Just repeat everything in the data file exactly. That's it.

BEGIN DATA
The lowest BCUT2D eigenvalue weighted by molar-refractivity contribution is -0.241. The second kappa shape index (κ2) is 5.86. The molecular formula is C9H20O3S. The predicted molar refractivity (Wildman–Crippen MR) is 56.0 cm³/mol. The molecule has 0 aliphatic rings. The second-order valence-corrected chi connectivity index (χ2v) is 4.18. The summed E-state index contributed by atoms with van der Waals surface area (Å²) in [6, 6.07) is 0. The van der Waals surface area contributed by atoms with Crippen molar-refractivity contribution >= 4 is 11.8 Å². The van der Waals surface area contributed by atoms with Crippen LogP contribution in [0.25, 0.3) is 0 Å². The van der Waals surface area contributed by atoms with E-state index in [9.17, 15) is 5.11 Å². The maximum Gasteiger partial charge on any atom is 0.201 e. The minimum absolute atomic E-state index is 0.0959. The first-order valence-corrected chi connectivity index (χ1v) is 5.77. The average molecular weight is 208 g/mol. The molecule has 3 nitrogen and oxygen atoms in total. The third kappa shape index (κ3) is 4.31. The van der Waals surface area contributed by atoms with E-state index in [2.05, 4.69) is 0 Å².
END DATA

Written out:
The lowest BCUT2D eigenvalue weighted by molar-refractivity contribution is -0.241. The second kappa shape index (κ2) is 5.86. The molecular formula is C9H20O3S. The predicted molar refractivity (Wildman–Crippen MR) is 56.0 cm³/mol. The molecule has 0 aliphatic rings. The second-order valence-corrected chi connectivity index (χ2v) is 4.18. The summed E-state index contributed by atoms with van der Waals surface area (Å²) in [6, 6.07) is 0. The van der Waals surface area contributed by atoms with Crippen molar-refractivity contribution >= 4 is 11.8 Å². The van der Waals surface area contributed by atoms with Crippen LogP contribution in [0.25, 0.3) is 0 Å². The van der Waals surface area contributed by atoms with E-state index in [9.17, 15) is 5.11 Å². The maximum Gasteiger partial charge on any atom is 0.201 e. The minimum absolute atomic E-state index is 0.0959. The first-order valence-corrected chi connectivity index (χ1v) is 5.77. The average molecular weight is 208 g/mol. The molecule has 3 nitrogen and oxygen atoms in total. The third kappa shape index (κ3) is 4.31. The van der Waals surface area contributed by atoms with E-state index in [2.05, 4.69) is 0 Å².